This section describes the main differences between the manual and automatic scenarios.
The entry point for manual switch/failover is the cctrl command line tool.
For switch commands for both physical and composite services, the user has the ability to pass in the name of the physical or composite replica that is to be the target of the switch.
If no target is passed in, then the Manager has logic to identify the 'most up to date' replica which then becomes the target of the switch. Here are the steps that are taken in that logic:
Skip any replica that is either not online or that is NOT a standby replica.
Skip any replica that has its status set to ARCHIVE
Skip any replica that does not have an online manager.
Skip any replica that does not have a replicator in either online or synchronizing state.
Now we have a target datasource prospect.
By comparing the last applied sequence number of the current target datasource prospect to any other previously seen prospect, we should eventually end up with a replica that has the highest applied sequence number. We also save the prospect that has the highest stored sequence number.
If we find that there is a tie in the highest sequence number that has been applied or stored by any prospect with another prospect, we compare the datasource precedence and if there's a difference in this precedence, we choose the datasource with the lowest precedence number i.e. a precedence of 1 is higher than a precedence of 2. If we have a tie in precedence, select the last replica chosen and discard the replica currently being evaluated.
After we have evaluated all of the replicas, we will either have a single winner or we may have a case where we have one replica that has the highest applied sequence number but we have another replica that has the highest stored sequence number i.e. it has gotten the most number of THL records from the primary prior to the switch operation. In this case, and this is particularly important in cases of failover, we choose the replica that has the highest number of stored THL records.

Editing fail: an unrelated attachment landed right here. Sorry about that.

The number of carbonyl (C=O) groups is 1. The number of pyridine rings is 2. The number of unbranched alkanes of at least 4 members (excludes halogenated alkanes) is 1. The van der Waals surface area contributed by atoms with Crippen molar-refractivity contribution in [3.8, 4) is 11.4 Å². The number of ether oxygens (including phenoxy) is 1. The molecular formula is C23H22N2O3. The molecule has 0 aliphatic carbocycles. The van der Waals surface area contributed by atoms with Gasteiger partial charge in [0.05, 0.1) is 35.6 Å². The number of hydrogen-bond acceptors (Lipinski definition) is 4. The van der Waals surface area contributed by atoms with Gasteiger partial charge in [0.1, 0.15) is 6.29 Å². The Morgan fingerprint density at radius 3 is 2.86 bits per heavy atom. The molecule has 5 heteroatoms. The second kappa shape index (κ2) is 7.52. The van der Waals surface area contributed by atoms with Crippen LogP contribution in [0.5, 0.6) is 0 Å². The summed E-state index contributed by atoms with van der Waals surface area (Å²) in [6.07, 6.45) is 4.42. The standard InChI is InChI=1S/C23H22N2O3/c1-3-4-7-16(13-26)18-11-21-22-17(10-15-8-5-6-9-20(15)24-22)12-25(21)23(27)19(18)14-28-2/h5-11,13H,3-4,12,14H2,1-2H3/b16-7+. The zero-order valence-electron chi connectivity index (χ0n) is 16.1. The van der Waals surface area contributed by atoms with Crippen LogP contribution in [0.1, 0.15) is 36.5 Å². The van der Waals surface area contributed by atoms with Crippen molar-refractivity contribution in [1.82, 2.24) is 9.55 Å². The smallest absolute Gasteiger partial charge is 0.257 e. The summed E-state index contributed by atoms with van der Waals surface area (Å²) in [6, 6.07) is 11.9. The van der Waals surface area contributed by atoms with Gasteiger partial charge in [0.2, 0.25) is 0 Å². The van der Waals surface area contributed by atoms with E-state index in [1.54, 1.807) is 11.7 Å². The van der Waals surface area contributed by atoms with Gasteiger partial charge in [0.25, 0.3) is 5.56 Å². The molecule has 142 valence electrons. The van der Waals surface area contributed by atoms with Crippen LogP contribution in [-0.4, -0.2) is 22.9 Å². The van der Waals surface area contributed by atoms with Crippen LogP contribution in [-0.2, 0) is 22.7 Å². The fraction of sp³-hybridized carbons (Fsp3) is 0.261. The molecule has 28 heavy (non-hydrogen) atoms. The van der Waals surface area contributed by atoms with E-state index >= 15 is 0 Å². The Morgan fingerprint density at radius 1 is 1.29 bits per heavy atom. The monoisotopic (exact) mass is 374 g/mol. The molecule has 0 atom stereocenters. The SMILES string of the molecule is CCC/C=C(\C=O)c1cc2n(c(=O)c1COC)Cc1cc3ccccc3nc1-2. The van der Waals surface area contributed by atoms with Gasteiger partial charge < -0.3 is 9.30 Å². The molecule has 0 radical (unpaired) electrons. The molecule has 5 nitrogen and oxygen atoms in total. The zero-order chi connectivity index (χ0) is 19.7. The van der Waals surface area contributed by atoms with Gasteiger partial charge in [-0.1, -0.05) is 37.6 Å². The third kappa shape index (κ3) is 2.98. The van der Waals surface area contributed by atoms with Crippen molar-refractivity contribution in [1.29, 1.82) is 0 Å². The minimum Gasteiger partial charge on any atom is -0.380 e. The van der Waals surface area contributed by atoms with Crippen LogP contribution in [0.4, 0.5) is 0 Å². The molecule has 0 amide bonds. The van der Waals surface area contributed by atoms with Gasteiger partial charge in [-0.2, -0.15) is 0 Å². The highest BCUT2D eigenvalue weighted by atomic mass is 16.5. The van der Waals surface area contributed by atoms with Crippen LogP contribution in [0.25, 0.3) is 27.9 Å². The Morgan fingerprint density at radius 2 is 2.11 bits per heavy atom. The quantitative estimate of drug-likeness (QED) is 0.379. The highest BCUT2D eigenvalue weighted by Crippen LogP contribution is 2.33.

At this point we return whatever target replica we have determined to the switch or failover command so that it can continue.
After looping over all available replicas, check the selected target replica’s appliedLatency to see if it is higher than the configured threshold (default: 900 seconds). If the appliedLatency is too far behind, do not use that replica.
--property=policy.slave.promotion.latency.threshold=900 controls the check.
If no viable replica is found (or if there is no available replica to begin with), there will be no switch or failover at this point.
Once the target replica has been identified and validated, the switch/failover continues and follows the steps outlined in the Switch and Failover Steps section.
NOTE: Automatic failover only applies to local (physical) primary or relay datasources.
The entry point for automatic failover (there is no such thing as an automatic switch) can be found in two rules:
0200a: RECOVER PRIMARY DATASOURCE BY FAILING OVER - NON-REPLICATOR FAULT
0200b: RECOVER PRIMARY DATASOURCE BY FAILING OVER - REPLICATOR FAULT
The main difference between these two rules is that 0200b - failover
because of a replicator fault - is qualified by having the existence
of an expired ReplicatorFaultAlarm. Such an alarm will only exist if
the customer has a non-default policy configuration that says 'I want
to failover my primary if my replicator goes into a fault condition'.
This is achieved by having the following properties, in
tungsten-manager/conf/manager.properties, set to
tells the manager to set the associated primary or relay
datasource to the failed state if the replicator has a fault. This
will cause a failover if the cluster is in automatic mode.
tells the manager to do six iterations to try to recover the
replicator, one iteration every 10 seconds, after which the
The other difference, in both rules, is that the rules that call this method ensure that there's at least one potential target replica for the failover. So some of the validation that is done in the manual case, inside of the method, is actually done in the body of the rules. The reason for this is that we would prefer not to initiate a failover if it doesn't have a chance to succeed.